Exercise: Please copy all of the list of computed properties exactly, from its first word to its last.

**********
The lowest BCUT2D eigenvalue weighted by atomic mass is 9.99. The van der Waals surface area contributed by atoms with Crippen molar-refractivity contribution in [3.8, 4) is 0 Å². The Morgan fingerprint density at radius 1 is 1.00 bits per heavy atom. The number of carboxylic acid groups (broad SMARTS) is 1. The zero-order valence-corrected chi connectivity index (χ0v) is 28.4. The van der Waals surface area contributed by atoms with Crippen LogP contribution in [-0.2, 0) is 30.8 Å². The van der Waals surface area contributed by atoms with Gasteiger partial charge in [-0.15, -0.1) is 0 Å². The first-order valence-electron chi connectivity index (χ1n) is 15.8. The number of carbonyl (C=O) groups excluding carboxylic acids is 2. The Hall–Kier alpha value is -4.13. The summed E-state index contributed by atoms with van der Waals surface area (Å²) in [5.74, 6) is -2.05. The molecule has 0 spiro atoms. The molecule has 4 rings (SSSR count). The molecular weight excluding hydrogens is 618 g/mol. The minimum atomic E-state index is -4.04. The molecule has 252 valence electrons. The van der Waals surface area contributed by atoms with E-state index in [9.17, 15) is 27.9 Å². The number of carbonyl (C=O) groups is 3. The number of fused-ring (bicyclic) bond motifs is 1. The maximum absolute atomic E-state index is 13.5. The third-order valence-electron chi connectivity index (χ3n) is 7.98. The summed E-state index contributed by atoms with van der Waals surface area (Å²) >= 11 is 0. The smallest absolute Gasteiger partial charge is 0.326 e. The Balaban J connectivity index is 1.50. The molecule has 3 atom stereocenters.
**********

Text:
The lowest BCUT2D eigenvalue weighted by atomic mass is 9.99. The van der Waals surface area contributed by atoms with Crippen molar-refractivity contribution in [3.8, 4) is 0 Å². The Morgan fingerprint density at radius 1 is 1.00 bits per heavy atom. The number of carboxylic acid groups (broad SMARTS) is 1. The zero-order valence-corrected chi connectivity index (χ0v) is 28.4. The van der Waals surface area contributed by atoms with Crippen LogP contribution in [-0.2, 0) is 30.8 Å². The van der Waals surface area contributed by atoms with Gasteiger partial charge in [-0.15, -0.1) is 0 Å². The first-order valence-electron chi connectivity index (χ1n) is 15.8. The number of carbonyl (C=O) groups excluding carboxylic acids is 2. The Hall–Kier alpha value is -4.13. The summed E-state index contributed by atoms with van der Waals surface area (Å²) in [5.74, 6) is -2.05. The molecule has 0 spiro atoms. The molecule has 4 rings (SSSR count). The molecular weight excluding hydrogens is 618 g/mol. The minimum atomic E-state index is -4.04. The molecule has 252 valence electrons. The van der Waals surface area contributed by atoms with E-state index in [9.17, 15) is 27.9 Å². The number of carbonyl (C=O) groups is 3. The number of fused-ring (bicyclic) bond motifs is 1. The maximum absolute atomic E-state index is 13.5. The third-order valence-electron chi connectivity index (χ3n) is 7.98. The summed E-state index contributed by atoms with van der Waals surface area (Å²) >= 11 is 0. The smallest absolute Gasteiger partial charge is 0.326 e. The Balaban J connectivity index is 1.50. The molecule has 3 atom stereocenters.